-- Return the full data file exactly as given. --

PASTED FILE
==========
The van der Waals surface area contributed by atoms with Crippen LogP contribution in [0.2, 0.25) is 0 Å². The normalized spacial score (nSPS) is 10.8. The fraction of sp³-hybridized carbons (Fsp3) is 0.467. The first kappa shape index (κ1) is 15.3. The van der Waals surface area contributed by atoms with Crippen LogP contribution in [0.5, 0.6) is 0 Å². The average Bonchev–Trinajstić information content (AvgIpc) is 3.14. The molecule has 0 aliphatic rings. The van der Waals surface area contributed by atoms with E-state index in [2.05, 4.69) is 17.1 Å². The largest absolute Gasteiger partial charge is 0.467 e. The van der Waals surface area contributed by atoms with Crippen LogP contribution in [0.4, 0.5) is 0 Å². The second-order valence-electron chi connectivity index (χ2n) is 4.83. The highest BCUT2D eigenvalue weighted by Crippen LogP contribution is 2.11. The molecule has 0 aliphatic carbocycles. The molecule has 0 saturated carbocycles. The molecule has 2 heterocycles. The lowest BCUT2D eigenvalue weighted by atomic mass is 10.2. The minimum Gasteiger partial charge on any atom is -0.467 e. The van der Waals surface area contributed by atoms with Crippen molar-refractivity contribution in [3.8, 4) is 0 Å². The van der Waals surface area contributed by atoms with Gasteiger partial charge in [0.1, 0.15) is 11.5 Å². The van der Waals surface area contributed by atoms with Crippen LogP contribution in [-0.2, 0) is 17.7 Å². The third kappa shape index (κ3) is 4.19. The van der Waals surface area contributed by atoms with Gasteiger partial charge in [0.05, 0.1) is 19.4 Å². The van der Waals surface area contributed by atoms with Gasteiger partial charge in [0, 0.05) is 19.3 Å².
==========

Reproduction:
The van der Waals surface area contributed by atoms with Crippen LogP contribution in [0.2, 0.25) is 0 Å². The normalized spacial score (nSPS) is 10.8. The fraction of sp³-hybridized carbons (Fsp3) is 0.467. The first kappa shape index (κ1) is 15.3. The van der Waals surface area contributed by atoms with Crippen LogP contribution in [0.5, 0.6) is 0 Å². The average Bonchev–Trinajstić information content (AvgIpc) is 3.14. The molecule has 0 aliphatic rings. The van der Waals surface area contributed by atoms with E-state index in [2.05, 4.69) is 17.1 Å². The largest absolute Gasteiger partial charge is 0.467 e. The van der Waals surface area contributed by atoms with Crippen LogP contribution in [0.4, 0.5) is 0 Å². The second-order valence-electron chi connectivity index (χ2n) is 4.83. The highest BCUT2D eigenvalue weighted by Crippen LogP contribution is 2.11. The molecule has 0 aliphatic carbocycles. The molecule has 0 saturated carbocycles. The molecule has 2 heterocycles. The lowest BCUT2D eigenvalue weighted by atomic mass is 10.2. The minimum Gasteiger partial charge on any atom is -0.467 e. The van der Waals surface area contributed by atoms with Crippen molar-refractivity contribution in [3.8, 4) is 0 Å². The van der Waals surface area contributed by atoms with Gasteiger partial charge in [0.1, 0.15) is 11.5 Å². The van der Waals surface area contributed by atoms with Crippen LogP contribution in [-0.2, 0) is 17.7 Å². The third kappa shape index (κ3) is 4.19. The van der Waals surface area contributed by atoms with Gasteiger partial charge in [0.05, 0.1) is 19.4 Å². The van der Waals surface area contributed by atoms with Gasteiger partial charge in [0, 0.05) is 19.3 Å².